facts (like neck collars, belt discs and tutuli) were crafted
via the wax model into their final forms (Drescher 1953,
69). Additional decorative elements (e.g. ribs and geomet-
ric and spiral ornamentations) were stamped (Rønne 1991,
132-135) or oherwise added to the semi-soft wax.
Method: the information hidden in details
Due to previous experiments and outstanding research on
material culture (Rønne 1989a; Drescher 1953; Drescher
2 The best results are achieved when the whole process is executed
or coordinated by one person (including the possibility of cooperation
and cross craft activity) due to the fact that model making for lost wax
bronze cast requires a knowledge of how metal reacts during the casting
process. In other words, the lost wax method involves a true melding of
‘artistic’ work and metalcraft.
1954), it is possible to define the differences between the
two dominant production techniques (i. e. crafting through
punching and lost wax casting) predominant in the North-
ern European Early and Middle Bronze Age.
In the 1890s, Sophus Müller published goldsmith Boas’
experiment3 in which he crafted an extraordinarily well-
executed belt plate. Müller proved that it is possible to
punch a detailed spiral ornament with bronze tools into
a bronze surface (Müller 1897, 257-258; Rønne 1989a:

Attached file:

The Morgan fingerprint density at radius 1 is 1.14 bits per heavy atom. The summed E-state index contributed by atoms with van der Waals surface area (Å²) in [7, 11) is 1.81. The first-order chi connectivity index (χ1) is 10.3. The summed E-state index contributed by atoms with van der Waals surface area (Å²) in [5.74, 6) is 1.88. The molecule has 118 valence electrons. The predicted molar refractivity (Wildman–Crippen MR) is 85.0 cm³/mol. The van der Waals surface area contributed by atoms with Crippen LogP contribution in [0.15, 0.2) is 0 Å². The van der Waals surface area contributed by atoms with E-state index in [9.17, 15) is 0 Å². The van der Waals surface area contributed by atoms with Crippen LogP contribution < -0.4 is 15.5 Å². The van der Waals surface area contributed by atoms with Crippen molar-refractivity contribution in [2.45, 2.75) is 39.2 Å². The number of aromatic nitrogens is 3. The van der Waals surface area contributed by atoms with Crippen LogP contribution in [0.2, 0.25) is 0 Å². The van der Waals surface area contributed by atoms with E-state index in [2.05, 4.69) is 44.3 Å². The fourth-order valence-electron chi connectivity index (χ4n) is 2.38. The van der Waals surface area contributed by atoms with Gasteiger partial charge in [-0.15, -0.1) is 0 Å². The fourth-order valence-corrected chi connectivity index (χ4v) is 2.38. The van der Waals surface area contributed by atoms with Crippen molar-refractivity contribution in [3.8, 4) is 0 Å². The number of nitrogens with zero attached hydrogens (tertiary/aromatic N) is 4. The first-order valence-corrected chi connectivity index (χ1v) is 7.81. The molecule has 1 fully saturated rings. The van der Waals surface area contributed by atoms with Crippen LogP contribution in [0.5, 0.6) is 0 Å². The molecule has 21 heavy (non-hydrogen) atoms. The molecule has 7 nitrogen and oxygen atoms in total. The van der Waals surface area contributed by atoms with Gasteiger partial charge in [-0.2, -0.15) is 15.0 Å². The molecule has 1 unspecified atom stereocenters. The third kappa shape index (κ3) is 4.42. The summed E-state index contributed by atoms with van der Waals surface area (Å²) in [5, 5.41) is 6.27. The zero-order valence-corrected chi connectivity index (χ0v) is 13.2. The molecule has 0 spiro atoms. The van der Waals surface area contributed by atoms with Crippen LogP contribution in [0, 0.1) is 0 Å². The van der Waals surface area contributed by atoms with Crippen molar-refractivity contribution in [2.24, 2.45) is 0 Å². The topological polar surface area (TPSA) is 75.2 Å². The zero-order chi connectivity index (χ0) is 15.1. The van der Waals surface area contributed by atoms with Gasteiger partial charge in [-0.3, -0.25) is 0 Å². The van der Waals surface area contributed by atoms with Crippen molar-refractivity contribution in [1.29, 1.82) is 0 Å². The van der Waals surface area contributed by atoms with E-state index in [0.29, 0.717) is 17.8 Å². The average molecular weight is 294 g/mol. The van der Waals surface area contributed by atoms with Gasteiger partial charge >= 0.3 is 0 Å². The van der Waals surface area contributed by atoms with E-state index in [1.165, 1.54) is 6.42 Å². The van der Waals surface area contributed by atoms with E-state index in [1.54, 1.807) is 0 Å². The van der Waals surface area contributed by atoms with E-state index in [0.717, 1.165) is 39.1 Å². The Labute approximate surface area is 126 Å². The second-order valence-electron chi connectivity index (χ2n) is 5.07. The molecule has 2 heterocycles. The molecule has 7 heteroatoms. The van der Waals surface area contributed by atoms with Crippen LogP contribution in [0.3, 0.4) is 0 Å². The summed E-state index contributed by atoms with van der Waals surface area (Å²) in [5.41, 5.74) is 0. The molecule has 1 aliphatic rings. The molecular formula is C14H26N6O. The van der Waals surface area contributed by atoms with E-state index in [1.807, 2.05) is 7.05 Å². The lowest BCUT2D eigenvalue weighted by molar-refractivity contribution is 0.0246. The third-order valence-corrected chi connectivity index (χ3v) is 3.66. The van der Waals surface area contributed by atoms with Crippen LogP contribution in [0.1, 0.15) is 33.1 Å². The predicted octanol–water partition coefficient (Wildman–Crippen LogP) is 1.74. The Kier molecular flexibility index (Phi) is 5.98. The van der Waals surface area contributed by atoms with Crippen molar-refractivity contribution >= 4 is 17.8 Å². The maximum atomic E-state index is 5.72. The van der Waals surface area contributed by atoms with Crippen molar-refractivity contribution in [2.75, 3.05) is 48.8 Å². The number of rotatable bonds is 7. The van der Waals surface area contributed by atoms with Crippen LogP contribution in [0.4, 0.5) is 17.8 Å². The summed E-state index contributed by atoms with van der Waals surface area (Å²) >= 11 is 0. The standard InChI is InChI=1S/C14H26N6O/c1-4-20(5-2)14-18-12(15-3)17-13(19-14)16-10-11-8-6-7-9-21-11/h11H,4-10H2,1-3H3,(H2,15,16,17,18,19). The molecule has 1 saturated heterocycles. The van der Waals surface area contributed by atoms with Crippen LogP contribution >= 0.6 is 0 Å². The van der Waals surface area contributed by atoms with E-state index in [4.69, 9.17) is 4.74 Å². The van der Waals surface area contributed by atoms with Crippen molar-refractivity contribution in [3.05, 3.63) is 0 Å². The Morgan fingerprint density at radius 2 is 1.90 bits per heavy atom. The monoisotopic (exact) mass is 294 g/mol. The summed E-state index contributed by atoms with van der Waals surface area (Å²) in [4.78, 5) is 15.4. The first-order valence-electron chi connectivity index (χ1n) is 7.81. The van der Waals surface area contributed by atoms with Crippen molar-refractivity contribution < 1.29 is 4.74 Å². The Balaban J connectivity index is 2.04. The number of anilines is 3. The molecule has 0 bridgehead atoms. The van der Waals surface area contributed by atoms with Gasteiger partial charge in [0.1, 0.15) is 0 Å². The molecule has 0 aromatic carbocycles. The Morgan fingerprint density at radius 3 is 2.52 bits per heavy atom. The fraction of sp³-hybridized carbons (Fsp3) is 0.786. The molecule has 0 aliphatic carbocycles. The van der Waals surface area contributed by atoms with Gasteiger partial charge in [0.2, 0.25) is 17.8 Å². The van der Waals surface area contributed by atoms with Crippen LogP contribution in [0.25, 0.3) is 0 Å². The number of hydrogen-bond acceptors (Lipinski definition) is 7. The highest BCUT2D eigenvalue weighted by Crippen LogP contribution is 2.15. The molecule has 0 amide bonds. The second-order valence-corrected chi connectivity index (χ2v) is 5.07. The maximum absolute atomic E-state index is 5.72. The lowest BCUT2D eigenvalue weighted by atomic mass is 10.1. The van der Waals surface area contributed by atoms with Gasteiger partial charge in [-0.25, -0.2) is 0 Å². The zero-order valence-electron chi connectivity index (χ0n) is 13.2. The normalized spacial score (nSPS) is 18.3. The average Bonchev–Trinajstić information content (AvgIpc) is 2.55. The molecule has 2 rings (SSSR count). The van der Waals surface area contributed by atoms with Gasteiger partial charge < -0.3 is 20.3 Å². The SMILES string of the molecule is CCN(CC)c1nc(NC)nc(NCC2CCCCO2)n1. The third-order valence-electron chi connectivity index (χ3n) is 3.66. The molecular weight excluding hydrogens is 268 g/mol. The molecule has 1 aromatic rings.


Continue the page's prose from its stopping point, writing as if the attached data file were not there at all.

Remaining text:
129). Comparisons with similar belt plates coming from
casting experiments executed by various researchers made
it possible to create a catalogue of criteria by which to dis-
tinguish the traces left by a punch driven into metal from
the traces left by a stamp4 (Figure 1).
It was possible to determine several typical characteristics
of casting through the lost wax method (Figure 1, right):
a porous and sometimes colourful cast skin, impurities in
the decorative grooves, interruptions in the decoration due
to mistakes in the application of the different clay layers
for the mould, uniform spirals whose deviation from each
other was limited to horizontal or vertical deformation and
recognizable connection points between spirals and their
connective lines.
The main characteristics of punched ornaments (which
also serves to distinguish them from the cast ones) are as
follows (Figure 1, left): clearly distinct lines and sharp
edges on the decorative grooves, variable groove widths,
variation in the imprint form due to the abrasion of the
punch and many individual mistakes and features in the
spirals and the lines which connect them.
In summary, it can be said that every detail and mistake
documented on an ornament can be related to its crafting